Todd Carmichael

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Todd Carmichael is a 44-year-old entrepreneur and adventurer from Philadelphia, Pennsylvania.

A passionate crusader for social and ecological causes, Carmichael has a decade-long history of undertaking self-supported treks into challenging environments. His expeditions have taken him to locations are varied as Namibia—where he completed three separate 160-mile-plus endurance desert marches—to Zambia, to the Democratic Republic of the Congo. In keeping with his unwavering ethic of low-carbon, self-sufficient travel, Carmichael only brings what he can carry on his back, or, in the case of Antarctica, pull behind him on a sled.

Carmichael's November 2008 trip to the South Pole will be his third foray onto the ice. In 2004, he walked 100 miles to the pole. Last winter, unforgiving weather forced him to abandon his second Antarctic expedition. He is currently training for his upcoming quest to trek, solo and unsupported, from the ice edge to the pole; if successful, he will become the first American to do so. Along the way, Carmichael will work to raise awareness of the solutions to global warming.

A Landslide Victory for Obama In Antarctica

Dear Mr. President-Elect,

Greetings from Antarctica!

I'm about to begin my mission to become the first American in history to reach the South Pole, solo and unaided. I'll start walking November 8th from the edge of the ice pack and, if all goes according to plan, arrive at the Pole just after Christmas. If you have a minute around then, I'd love to hear from you, just ring my satellite phone.

It's the least you could do, I mean, I delivered the vote for you here in the Deep South (so to speak).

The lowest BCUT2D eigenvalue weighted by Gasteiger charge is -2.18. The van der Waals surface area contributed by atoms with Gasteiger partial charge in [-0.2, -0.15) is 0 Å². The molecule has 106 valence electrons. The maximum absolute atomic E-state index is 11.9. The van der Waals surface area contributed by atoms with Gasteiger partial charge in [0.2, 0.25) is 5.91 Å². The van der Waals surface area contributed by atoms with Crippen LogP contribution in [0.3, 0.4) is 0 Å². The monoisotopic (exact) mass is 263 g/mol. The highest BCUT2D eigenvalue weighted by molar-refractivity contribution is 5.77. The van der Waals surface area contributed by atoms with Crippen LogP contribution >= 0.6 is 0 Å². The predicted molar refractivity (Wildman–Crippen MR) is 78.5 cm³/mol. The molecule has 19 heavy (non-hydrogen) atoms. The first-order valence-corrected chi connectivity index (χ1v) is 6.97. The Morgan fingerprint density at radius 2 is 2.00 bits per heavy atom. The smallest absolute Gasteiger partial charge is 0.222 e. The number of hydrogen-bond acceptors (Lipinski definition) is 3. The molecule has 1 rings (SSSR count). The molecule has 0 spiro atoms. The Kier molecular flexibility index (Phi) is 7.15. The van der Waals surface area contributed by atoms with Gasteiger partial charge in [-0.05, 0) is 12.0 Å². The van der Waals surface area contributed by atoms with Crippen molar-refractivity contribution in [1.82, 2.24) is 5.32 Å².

Why do Oragutans care about global warming?

30 years ago, the famous naturalist Louis Leaky agreed to send an extraordinary young woman named Birute Galdikas deep into the wilds of Borneo to do the one thing she desired to do more than anything. Galdikas wanted to study and understand the life of the 'elusive red ape' - the Orangutan.

Today Dr. Birute Galdikas is considered one of the foremost experts on Orangutans. To this day she remains in Borneo, huddled in the dense peat swap forests - surrounded by foreign owned palm oil plantations, poachers, illegal loggers and gold miners - a single voice fending off the rapidly developing world and defending the last of these great apes.

Newly identified Antarctic Killer Whales at risk

A study in the journal Polar Biology concludes that two recently discovered species of Killer Whale inhabiting the Antarctic sea are at risk due to the effects of global warming at the South Pole.

These fish-eating Killer Whales rely on the ice where fish bunch up in schools in order to evade predators. Scientists are anticipating that as the ice patterns in the Antarctic continue to be altered by climate change, the Killer Whales may not be able to adapt to their new hunting grounds.

Arctic tourists evacuated amid melting and unprecedented warming